The No FEAR Act is a response to the way agencies handle discrimination cases, says Janet Cooper, president of Federally Employed Women's Legal and Education Fund. Instead of just settling cases, agencies had every incentive to push their discrimination cases up to the Justice Department because they didn't have to pay the cost of litigation, settlements and verdicts. Justice even provided attorneys at taxpayer expense to defend agency actions and protect managers.

Cooper says now it will be harder to settle in court. Before No FEAR, the U.S. Attorney's Office had strong control of negotiations and settlements, which came out of its budget. Now that funds come from agency budgets, they will want to control negotiations. Frugality could set in since the law of averages works in favor of agencies. For every court verdict made against a federal agency, hundreds and thousands of litigants fall by the wayside—victims of attrition due to financial, emotional or mental hardship. Some just give up, while others may quit or retire. A few even die along the way.

When taxpayer funds are used to defend discriminating agencies, incentives are misplaced. “When no ‘Monopoly' money is involved, cases get settled on merit,” Cooper says.

Not Ready

When No FEAR kicks in, it appears federal accountants won't have accounting codes to track discrimination costs, EEO counselors won't know what to do or how to handle new cases, and agency budget officers won't be budgeting contingency funds to cover No FEAR requirements. It's unclear whether departments will be tracking data on discriminating officials and actions for reports to Congress. And if so, what standards and definitions would they use?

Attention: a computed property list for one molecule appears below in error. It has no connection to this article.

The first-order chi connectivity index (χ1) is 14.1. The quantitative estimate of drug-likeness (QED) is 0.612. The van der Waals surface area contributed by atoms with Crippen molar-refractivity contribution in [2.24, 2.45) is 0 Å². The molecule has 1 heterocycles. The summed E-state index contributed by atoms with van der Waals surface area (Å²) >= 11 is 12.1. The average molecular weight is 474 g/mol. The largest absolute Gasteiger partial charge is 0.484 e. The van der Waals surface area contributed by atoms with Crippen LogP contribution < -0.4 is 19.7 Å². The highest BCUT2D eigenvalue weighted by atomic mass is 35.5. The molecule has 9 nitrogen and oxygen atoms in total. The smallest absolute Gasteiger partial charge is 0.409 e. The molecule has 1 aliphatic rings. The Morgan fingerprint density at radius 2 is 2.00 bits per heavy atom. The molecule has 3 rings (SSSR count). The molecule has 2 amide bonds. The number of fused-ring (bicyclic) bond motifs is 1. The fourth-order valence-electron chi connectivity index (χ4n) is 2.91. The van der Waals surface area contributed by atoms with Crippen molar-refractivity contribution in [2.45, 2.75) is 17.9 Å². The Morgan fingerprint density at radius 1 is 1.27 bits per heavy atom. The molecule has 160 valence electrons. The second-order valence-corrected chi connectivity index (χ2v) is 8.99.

Victims of discrimination and whistleblowers have awaited proposed regulations from the administration for more than a year. Regulations require a one-month public comment period, but as of July, guidance had yet to be issued on No FEAR. Activists involved in the struggle for the passage of No FEAR are concerned about the future of the law and whether agencies intend to enforce it.

Some wonder whether the law will suffer the same fate as the 1964 Civil Rights Act, which many argue has lost its edge. As a result, the No FEAR Institute was established to ensure that citizens play an active role in oversight and implementation.

A number of things must happen:

  • No FEAR must be funded.
  • Standard definitions for required data must be in place to prevent creative interpretations.
  • Oversight requires a central coordinator for implementation and enforcement.
  • Penalties for noncompliance must exist and be uniformly administered.
  • Discriminating managers named in complaints must be disciplined or fired.
  • Congress must provide oversight and review of federal agencies.

The success of the No FEAR Act ultimately lies with the same constituency that fought for its passage—federal employees. They will have to report discrepancies and mismanagement to Congress, if there is to be accountability and consequences for agencies that violate personnel practices. If enforced, the No FEAR Act could be the most progressive and transparent workplace law in U.S. history.

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Tune in to Federal Focus every Monday for the opinions of federal insiders, scholars and observers on the machinery of government.


Karin Leperi of the Agriculture Department and Marsha Coleman-Adebayo of the Environmental Protection Agency combined have 45 years' experience in the federal government. The opinions expressed here are their own and do not reflect the views of their agencies.